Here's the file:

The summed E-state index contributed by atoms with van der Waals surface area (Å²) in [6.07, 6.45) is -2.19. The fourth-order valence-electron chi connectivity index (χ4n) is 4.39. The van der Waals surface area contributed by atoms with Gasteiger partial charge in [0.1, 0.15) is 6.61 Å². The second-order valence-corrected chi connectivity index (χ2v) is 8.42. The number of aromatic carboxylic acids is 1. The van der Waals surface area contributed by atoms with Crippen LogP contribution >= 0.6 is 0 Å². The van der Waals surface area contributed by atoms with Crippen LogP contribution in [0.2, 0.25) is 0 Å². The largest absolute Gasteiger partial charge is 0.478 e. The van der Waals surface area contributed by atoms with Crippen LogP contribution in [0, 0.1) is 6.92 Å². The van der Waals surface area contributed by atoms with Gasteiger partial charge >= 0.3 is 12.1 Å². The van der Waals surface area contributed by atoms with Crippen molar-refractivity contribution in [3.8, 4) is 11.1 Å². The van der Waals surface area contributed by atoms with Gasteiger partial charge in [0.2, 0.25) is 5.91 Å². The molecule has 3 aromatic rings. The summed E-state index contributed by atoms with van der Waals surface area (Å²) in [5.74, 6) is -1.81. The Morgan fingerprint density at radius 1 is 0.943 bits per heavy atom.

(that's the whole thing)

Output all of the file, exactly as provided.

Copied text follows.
The summed E-state index contributed by atoms with van der Waals surface area (Å²) in [6.07, 6.45) is -2.19. The fourth-order valence-electron chi connectivity index (χ4n) is 4.39. The van der Waals surface area contributed by atoms with Gasteiger partial charge in [0.1, 0.15) is 6.61 Å². The second-order valence-corrected chi connectivity index (χ2v) is 8.42. The number of aromatic carboxylic acids is 1. The van der Waals surface area contributed by atoms with Crippen LogP contribution >= 0.6 is 0 Å². The van der Waals surface area contributed by atoms with Crippen LogP contribution in [0.2, 0.25) is 0 Å². The largest absolute Gasteiger partial charge is 0.478 e. The van der Waals surface area contributed by atoms with Crippen LogP contribution in [0, 0.1) is 6.92 Å². The van der Waals surface area contributed by atoms with Gasteiger partial charge >= 0.3 is 12.1 Å². The van der Waals surface area contributed by atoms with Crippen molar-refractivity contribution in [3.8, 4) is 11.1 Å². The van der Waals surface area contributed by atoms with Gasteiger partial charge in [0.2, 0.25) is 5.91 Å². The molecule has 3 aromatic rings. The summed E-state index contributed by atoms with van der Waals surface area (Å²) in [5.74, 6) is -1.81. The Morgan fingerprint density at radius 1 is 0.943 bits per heavy atom.